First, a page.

SEO and a lesson learned

SEOWeb design was a big part of my past history as a writer. My first job was working as Online Editor at Saturday Night magazine back in 2000 before Search Engine Optimization (SEO) was really a thing. Search engines were barely a thing (Lycos anyone? HotBot?)

I also designed over 35 web sites for other writers in an earlier phase of my business, before I decided to focus exclusively on my favourite skills of writing and editing. I taught myself HTML using that bible HTML for Dummies, started coding in notepad, and eventually adopted Dreamweaver as my tool of choice.

Before tools like WordPress, clients used to ask me all the time how they could update their sites themselves, and there were few answers back then.

I also used to try and educate clients about a little something called SEO, which helps search engines better find and list your web site. When I was building sites, few people cared about SEO. Now everyone knows about it.

WAIT. STOP.

The last time I wrote a post about SEO a couple of years ago, I started by this point to give some advice and best practices. I thought I still had knowledge to share. Then this past year, I attended a seminar on SEO, as a refresher I thought. Not so. Turns out, everything’s changed.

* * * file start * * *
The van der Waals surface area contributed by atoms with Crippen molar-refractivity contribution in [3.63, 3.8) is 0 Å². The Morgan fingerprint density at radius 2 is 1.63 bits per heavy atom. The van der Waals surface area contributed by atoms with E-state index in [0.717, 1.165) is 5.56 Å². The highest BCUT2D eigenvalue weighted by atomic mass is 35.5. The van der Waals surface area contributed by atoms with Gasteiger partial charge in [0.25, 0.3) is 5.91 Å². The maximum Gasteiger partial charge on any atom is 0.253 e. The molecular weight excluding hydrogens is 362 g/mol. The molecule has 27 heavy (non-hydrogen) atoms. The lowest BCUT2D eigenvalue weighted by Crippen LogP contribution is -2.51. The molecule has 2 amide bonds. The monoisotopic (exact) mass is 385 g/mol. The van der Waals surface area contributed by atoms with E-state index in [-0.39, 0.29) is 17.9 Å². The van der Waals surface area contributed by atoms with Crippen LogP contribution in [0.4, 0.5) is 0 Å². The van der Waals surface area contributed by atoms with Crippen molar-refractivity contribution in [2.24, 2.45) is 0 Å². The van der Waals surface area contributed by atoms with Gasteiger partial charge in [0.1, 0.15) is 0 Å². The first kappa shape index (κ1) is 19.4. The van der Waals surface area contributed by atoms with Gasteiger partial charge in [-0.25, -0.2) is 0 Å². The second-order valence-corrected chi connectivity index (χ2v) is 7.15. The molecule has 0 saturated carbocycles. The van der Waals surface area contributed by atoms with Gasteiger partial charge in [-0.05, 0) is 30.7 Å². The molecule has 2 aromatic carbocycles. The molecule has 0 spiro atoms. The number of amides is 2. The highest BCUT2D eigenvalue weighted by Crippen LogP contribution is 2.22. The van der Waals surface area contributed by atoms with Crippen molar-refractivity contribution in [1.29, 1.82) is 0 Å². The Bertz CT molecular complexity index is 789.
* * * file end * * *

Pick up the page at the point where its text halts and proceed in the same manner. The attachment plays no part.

Okay, not everything. But most things. In my day (said the reeling oldster), elements like metatag keywords were the highest priority. Now I learn they’re hardly relevant anymore. The nice-to-have title and image tags are now essential, and analytics is where it’s at (I had gathered that, but my eyes were opened in terms of what to pay attention to).

Keyworded content is still a thing, but you must be careful there too, to balance engaging writing with your SEO aims.

Some things do remain the same: Google is still queen. But no tricks to fool Queen Google, she’ll find out.

Ditto, I think, the fact that SEO is a starting point, not the end. I’d always stood by the idea that a website is nothing without promotion, these days via social media, but also, I think through your email signature, and even the humble business card.

And keep your knowledge up to date by attending a seminar occasionally, so you’re not spreading around five-years-old advice in appropriately.